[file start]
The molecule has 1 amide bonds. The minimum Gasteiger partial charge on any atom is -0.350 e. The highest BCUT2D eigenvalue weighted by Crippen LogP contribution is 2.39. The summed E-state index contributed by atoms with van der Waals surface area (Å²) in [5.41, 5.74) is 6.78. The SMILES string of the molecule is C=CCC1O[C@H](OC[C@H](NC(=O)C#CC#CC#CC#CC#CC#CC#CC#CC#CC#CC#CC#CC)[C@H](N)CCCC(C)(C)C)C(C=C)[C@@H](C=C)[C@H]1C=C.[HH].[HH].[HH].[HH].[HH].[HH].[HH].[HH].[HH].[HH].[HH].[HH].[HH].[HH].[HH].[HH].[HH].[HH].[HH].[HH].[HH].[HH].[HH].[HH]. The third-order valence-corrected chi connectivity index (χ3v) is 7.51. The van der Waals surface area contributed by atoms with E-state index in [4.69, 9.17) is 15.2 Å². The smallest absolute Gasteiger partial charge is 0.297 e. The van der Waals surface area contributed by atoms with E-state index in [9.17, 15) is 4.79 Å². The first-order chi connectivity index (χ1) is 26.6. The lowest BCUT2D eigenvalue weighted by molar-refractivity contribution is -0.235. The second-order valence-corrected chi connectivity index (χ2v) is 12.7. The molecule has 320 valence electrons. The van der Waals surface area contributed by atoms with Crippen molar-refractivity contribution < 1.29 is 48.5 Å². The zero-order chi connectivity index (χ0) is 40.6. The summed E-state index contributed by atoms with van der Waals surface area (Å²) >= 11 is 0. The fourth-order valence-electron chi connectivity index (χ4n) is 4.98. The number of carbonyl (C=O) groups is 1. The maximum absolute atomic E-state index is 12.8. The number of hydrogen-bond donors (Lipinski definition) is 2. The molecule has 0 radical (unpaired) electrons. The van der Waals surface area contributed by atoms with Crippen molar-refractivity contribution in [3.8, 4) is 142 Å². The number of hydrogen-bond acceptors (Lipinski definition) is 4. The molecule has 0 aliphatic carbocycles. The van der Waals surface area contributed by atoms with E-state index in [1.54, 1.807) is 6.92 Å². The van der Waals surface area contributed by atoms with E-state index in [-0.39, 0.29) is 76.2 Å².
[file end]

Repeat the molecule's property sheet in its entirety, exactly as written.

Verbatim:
The molecule has 1 amide bonds. The minimum Gasteiger partial charge on any atom is -0.350 e. The highest BCUT2D eigenvalue weighted by Crippen LogP contribution is 2.39. The summed E-state index contributed by atoms with van der Waals surface area (Å²) in [5.41, 5.74) is 6.78. The SMILES string of the molecule is C=CCC1O[C@H](OC[C@H](NC(=O)C#CC#CC#CC#CC#CC#CC#CC#CC#CC#CC#CC#CC)[C@H](N)CCCC(C)(C)C)C(C=C)[C@@H](C=C)[C@H]1C=C.[HH].[HH].[HH].[HH].[HH].[HH].[HH].[HH].[HH].[HH].[HH].[HH].[HH].[HH].[HH].[HH].[HH].[HH].[HH].[HH].[HH].[HH].[HH].[HH]. The third-order valence-corrected chi connectivity index (χ3v) is 7.51. The van der Waals surface area contributed by atoms with E-state index in [4.69, 9.17) is 15.2 Å². The smallest absolute Gasteiger partial charge is 0.297 e. The van der Waals surface area contributed by atoms with E-state index in [9.17, 15) is 4.79 Å². The first-order chi connectivity index (χ1) is 26.6. The lowest BCUT2D eigenvalue weighted by molar-refractivity contribution is -0.235. The second-order valence-corrected chi connectivity index (χ2v) is 12.7. The molecule has 320 valence electrons. The van der Waals surface area contributed by atoms with Crippen molar-refractivity contribution < 1.29 is 48.5 Å². The zero-order chi connectivity index (χ0) is 40.6. The summed E-state index contributed by atoms with van der Waals surface area (Å²) >= 11 is 0. The fourth-order valence-electron chi connectivity index (χ4n) is 4.98. The number of carbonyl (C=O) groups is 1. The maximum absolute atomic E-state index is 12.8. The number of hydrogen-bond donors (Lipinski definition) is 2. The molecule has 0 radical (unpaired) electrons. The van der Waals surface area contributed by atoms with Crippen molar-refractivity contribution in [3.8, 4) is 142 Å². The number of hydrogen-bond acceptors (Lipinski definition) is 4. The molecule has 0 aliphatic carbocycles. The van der Waals surface area contributed by atoms with E-state index in [1.54, 1.807) is 6.92 Å². The van der Waals surface area contributed by atoms with E-state index in [-0.39, 0.29) is 76.2 Å².